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Sony Alpha NEX-F3

  • Category: Digital Cameras

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  • Review Date: 06/18/2012
  • Pros: Built-in flash. Optional EVF available. Great high ISO performance. Customizable controls. 180° tilting LCD. 1080p video support.
  • Cons: Front-facing LCD limits downward tilt. APS-C lenses are larger than some other mirrorless systems. Limited lens library. No dedicated battery charger.
  • Bottom Line: The Sony Alpha NEX-F3 is a worthy successor to the Editors' Choice NEX-C3. The latest iteration impresses with superb image quality, even at very high ISO settings, and you get a deeper handgrip, built-in flash, and support for an optional EVF.

  • Despite having a rather odd progression in model names, the Sony Alpha NEX-F3 ($599.99 direct with 18-55mm lens) is the direct successor to our Editors' Choice Sony Alpha NEX-C3 ($649.99, 4.5 stars). Like its predecessor, the F3 sports a 16-megapixel APS-C image sensor that delivers top-notch images in challenging light, and can focus and fire off images with impressive speed. It adds a built-in flash, an LCD that tilts all the way to face the front of the camera, and support for the FDAEV1S Electronic Viewfinder ($349.99), and in doing so wrangles our Editors' Choice award for entry-level compact interchangeable lens cameras away from the NEX-C3.

    Design and Features
    Taking many of its design cues from the NEX-C3, the NEX-F3  sports a deeper grip, like the one found on the mid-range NEX-5N ($699.99, 4.5 stars). It's a bit larger and heavier than either camera, measuring 2.6 by 4.6 by 1.7 inches and weighing 11.1 ounces without a lens. (The NEX-5N is 2.4 by 4.4 by 1.6 inches, 9.5 ounces.) The rear LCD tilts, but unlike other NEX cameras, it can face all the way to the front for self portraits. When placed in that position it automatically activates a 3-second self timer and flips the image horizontally, so that you get the natural feeling of looking in a mirror. Of course, once the actual photo is taken it is saved to the memory card in a normal orientation. The front-facing capability does have a cost. The downward tilt, which is useful when taking shots with the camera above your head, is not as deep as in other models, and if you opt to use the EVF, it blocks a good portion of the view when the LCD faces front.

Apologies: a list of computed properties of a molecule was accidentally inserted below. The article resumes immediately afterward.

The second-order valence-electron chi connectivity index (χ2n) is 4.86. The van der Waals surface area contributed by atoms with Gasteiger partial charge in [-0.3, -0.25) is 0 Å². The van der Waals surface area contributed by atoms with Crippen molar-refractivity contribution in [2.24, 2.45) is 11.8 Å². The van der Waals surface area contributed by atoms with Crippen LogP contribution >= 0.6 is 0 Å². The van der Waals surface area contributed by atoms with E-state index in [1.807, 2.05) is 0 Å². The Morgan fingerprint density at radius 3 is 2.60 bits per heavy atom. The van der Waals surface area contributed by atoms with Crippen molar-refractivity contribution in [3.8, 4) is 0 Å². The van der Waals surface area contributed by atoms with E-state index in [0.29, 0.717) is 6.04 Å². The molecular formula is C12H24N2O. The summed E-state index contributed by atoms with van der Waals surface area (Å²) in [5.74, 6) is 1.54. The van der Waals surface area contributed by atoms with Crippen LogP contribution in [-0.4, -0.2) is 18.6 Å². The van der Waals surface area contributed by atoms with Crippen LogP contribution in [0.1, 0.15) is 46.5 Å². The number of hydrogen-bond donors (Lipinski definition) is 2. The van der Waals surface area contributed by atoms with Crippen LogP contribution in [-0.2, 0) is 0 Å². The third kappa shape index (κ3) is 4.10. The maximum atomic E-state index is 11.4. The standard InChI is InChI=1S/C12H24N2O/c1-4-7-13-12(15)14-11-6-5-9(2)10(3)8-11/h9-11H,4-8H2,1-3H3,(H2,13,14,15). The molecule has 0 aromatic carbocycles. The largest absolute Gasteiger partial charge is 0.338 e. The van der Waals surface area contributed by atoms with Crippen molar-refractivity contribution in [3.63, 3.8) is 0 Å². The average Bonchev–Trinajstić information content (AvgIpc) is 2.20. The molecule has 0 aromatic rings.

The larger body also makes room for a built-in flash. It's identical to the one found on the pro-level Sony Alpha NEX-7 ($1,349.99, 4.5 stars), and is hinged so that you can bounce light off of a ceiling to add softer illumination to a scene.

    Despite being small for an interchangeable lens camera, the NEX-F3 packs an APS-C image sensor—the same size found in most D-SLRs. Compact systems cameras that use smaller sensors, like the Nikon J1 ($649.95, 3.5 stars) and the Olympus PEN E-PL3 ($699.99, 3.5 stars) have smaller lenses since the physical area that needs to be covered with light isn't as great, but they sacrifice some of the ability to create shallow depth of field. The 18-55mm (27-82mm equivalent) zoom lens included with the F3 isn't quite as large as a typical D-SLR kit zoom, but it's pretty close.

    One area in which Micro Four Thirds trumps the NEX system is lens availability—Sony has released a number of lenses for NEX cameras in the past year, but it still lags behind the Micro Four Thirds library. The NEX system currently lacks a fast f/1.4 lens, and the longest telephoto optic only reaches 210mm.

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    Aside from its new hinge mechanism, the rear LCD is unchanged from the NEX-C3. It's a 3-inch display with a 921k-dot resolution and a 16:9 aspect ratio. The Live View frame is justified left, while a strip to the right displays the current function of the camera's programmable controls. You can customize three soft keys to suit your needs. My typical configuration is to set the bottom button as a focus assist, as I often use manual focus lenses with the NEX system, and I set the center button to bring up the Shooting Mode menu and use the right button to adjust ISO. In addition to the programmable controls, the camera has dedicated buttons for Drive Mode, EV Compensation, playback, and movie recording.

    The menu system is vast and sprawling. Thankfully, once you have the camera configured to your liking you won't have to spend too much time adjusting things, but you may find yourself scratching your head in order to locate specific settings. Hitting Menu on the back of the camera brings up six options: Shoot Mode, Camera, Image Size, Brightness/Color, Playback, and Setup. If you can remember that Focus options are in Camera, Exposure controls in Brightness/Color, and any sort of customization options are in Setup, you should be good to go.

    Auto Portrait Framing and Clear Image Zoom options are both located in the Camera menu, but are only active if you're shooting in JPG mode. The former works automatically, saving a cropped version of a portrait alongside your original shot—both in full 16-megapixel resolution. You'll have to activate Clear Image Zoom, which effectively doubles the focal length of your lens via an in-camera crop, although it can be programmed as a soft key function. Unlike traditional cropping, the image is saved as a full-resolution file, with some in-camera interpolation to better preserve detail. It isn't as sharp as with a telephoto lens, but if you're a JPG shooter and don't plan on making large prints, there is absolutely no reason not to use the function to increase the reach of your lens—the resulting files will be more than adequate for online sharing, and will retain enough detail for printing in, say, a photo book.